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The Mazing (Posted on 2003-10-02) Difficulty: 3 of 5
A maze is to be constructed on an X by Y grid of squares by creating "walls" between them.

The process starts with an enclosed rectangle X squares wide and Y squares tall, with walls on the outside edges of the outermost squares. Here's an example of a (6 x 2) rectangle:

       +--+--+--+--+--+--+
       |                 |
       +  +  +  +  +  +  +
       |                 |
       +--+--+--+--+--+--+
We then build additional walls in the following manner:
  • Pick an existing wall (A) at random.
  • Pick (also at random) a potential non-existent wall (W) that will be adjacent to (A). (W) must be a valid wall - it must be inside the maze.
  • Ensure that (W) will not connect wall (A) to any other wall - that is that there is no existing wall (B) that is is distinct from (A) and non-adjacent to (A) but that would be adjacent to (W).
  • Place wall (W) only if the above condition is satisfied.

    By following in these steps, what is the theoretical maximum number of walls that can be placed? Is there a situation where walls can be placed in such a way that achieving this maximum will no longer be possible?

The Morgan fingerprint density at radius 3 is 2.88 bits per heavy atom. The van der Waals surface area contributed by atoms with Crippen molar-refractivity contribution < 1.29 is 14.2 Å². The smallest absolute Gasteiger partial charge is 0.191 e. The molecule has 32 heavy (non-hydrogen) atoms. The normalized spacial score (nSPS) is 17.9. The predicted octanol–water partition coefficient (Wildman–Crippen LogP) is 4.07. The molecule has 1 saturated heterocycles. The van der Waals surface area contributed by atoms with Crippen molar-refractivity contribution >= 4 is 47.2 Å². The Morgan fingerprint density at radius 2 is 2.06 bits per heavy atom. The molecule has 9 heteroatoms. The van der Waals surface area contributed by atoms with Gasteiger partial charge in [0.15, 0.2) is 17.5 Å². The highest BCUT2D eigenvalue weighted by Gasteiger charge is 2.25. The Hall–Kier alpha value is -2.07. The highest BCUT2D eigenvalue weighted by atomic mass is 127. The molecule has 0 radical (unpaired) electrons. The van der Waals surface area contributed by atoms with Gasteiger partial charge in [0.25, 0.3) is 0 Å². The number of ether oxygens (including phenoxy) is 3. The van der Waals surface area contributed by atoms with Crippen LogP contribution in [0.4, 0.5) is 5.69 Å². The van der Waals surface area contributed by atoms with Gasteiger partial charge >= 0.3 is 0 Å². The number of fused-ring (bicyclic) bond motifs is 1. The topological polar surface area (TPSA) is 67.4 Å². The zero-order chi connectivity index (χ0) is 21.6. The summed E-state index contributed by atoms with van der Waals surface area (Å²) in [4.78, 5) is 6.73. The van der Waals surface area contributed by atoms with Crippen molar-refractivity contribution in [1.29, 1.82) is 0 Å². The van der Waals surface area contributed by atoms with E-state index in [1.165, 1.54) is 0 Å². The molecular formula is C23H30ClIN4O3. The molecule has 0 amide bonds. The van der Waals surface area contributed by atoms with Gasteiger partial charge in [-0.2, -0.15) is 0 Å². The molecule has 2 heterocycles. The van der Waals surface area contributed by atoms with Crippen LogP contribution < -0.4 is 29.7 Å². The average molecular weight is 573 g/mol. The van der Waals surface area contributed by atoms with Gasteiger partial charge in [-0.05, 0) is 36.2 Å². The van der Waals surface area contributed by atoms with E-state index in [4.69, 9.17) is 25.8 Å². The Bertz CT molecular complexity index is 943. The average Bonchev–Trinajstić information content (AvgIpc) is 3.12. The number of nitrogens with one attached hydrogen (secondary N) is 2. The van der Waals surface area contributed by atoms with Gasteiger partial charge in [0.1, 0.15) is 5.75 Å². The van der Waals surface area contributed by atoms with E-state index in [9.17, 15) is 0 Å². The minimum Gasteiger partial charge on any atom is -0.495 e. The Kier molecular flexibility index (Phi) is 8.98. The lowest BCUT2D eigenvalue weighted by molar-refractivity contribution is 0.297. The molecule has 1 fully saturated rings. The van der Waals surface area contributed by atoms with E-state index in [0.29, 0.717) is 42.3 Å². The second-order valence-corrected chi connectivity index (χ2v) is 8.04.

• See The Solution Submitted by levik    
    Rating: 3.3333 (3 votes)

    Comments: ( Back to comment list | You must be logged in to post comments.)
    Going in Circles Comment 4 of 4 |
    As I see it, the algorithm will keep adding walls to the maze until EVERY loop is broken. The algorithm will also never cut the maze into two sub-mazes. There are a total of x*(y-1)+y*(x-1)=2*x*y-x-y places to construct walls. Since there are x*y cells, there must be at least x*y-1 passages between cells for all the cells to be connected (with x*y-x-y+1 walls erected). If there are more than x*y-1 passages, then somewhere in the maze there is a loop, which means a wall can be added. So there must be exactly x*y-1 passages and exactly x*y-x-y+1 walls when the algorithm terminates.
      Posted by Brian Smith on 2003-10-03 09:29:32
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